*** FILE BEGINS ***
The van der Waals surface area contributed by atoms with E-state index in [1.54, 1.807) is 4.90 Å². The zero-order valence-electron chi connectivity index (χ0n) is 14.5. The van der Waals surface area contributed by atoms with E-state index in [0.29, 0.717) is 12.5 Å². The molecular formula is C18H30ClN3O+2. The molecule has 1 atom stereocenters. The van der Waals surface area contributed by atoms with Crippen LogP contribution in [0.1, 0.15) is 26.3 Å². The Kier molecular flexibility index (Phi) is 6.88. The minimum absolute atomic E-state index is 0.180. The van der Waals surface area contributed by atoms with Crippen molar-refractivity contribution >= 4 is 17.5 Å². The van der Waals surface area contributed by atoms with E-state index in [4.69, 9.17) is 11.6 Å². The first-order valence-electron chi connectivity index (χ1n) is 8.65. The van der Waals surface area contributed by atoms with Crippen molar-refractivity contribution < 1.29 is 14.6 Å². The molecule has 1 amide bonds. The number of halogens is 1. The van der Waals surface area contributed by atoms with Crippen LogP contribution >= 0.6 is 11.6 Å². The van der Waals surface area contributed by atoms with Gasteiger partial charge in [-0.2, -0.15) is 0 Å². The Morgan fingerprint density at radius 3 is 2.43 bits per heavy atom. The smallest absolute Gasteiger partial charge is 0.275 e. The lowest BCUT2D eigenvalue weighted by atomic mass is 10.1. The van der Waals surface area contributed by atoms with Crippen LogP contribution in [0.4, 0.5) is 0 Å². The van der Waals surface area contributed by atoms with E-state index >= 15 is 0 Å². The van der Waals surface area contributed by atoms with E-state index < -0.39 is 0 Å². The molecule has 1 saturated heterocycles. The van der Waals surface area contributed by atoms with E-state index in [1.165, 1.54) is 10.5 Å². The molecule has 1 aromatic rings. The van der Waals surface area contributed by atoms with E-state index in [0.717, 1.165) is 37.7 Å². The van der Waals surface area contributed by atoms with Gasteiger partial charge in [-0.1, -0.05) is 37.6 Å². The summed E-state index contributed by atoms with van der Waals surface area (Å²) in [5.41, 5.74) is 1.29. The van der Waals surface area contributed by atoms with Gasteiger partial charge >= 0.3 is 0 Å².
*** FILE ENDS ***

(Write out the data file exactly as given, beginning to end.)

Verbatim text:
The van der Waals surface area contributed by atoms with E-state index in [1.54, 1.807) is 4.90 Å². The zero-order valence-electron chi connectivity index (χ0n) is 14.5. The van der Waals surface area contributed by atoms with E-state index in [0.29, 0.717) is 12.5 Å². The molecular formula is C18H30ClN3O+2. The molecule has 1 atom stereocenters. The van der Waals surface area contributed by atoms with Crippen LogP contribution in [0.1, 0.15) is 26.3 Å². The Kier molecular flexibility index (Phi) is 6.88. The minimum absolute atomic E-state index is 0.180. The van der Waals surface area contributed by atoms with Crippen molar-refractivity contribution >= 4 is 17.5 Å². The van der Waals surface area contributed by atoms with E-state index in [4.69, 9.17) is 11.6 Å². The first-order valence-electron chi connectivity index (χ1n) is 8.65. The van der Waals surface area contributed by atoms with Crippen molar-refractivity contribution < 1.29 is 14.6 Å². The molecule has 1 amide bonds. The number of halogens is 1. The van der Waals surface area contributed by atoms with Crippen LogP contribution >= 0.6 is 11.6 Å². The van der Waals surface area contributed by atoms with Gasteiger partial charge in [-0.2, -0.15) is 0 Å². The Morgan fingerprint density at radius 3 is 2.43 bits per heavy atom. The smallest absolute Gasteiger partial charge is 0.275 e. The lowest BCUT2D eigenvalue weighted by atomic mass is 10.1. The van der Waals surface area contributed by atoms with Crippen LogP contribution in [0.4, 0.5) is 0 Å². The van der Waals surface area contributed by atoms with E-state index >= 15 is 0 Å². The van der Waals surface area contributed by atoms with E-state index < -0.39 is 0 Å². The molecule has 1 saturated heterocycles. The van der Waals surface area contributed by atoms with E-state index in [1.165, 1.54) is 10.5 Å². The molecule has 1 aromatic rings. The van der Waals surface area contributed by atoms with E-state index in [0.717, 1.165) is 37.7 Å². The van der Waals surface area contributed by atoms with Gasteiger partial charge in [-0.1, -0.05) is 37.6 Å². The summed E-state index contributed by atoms with van der Waals surface area (Å²) in [5.41, 5.74) is 1.29. The van der Waals surface area contributed by atoms with Gasteiger partial charge >= 0.3 is 0 Å².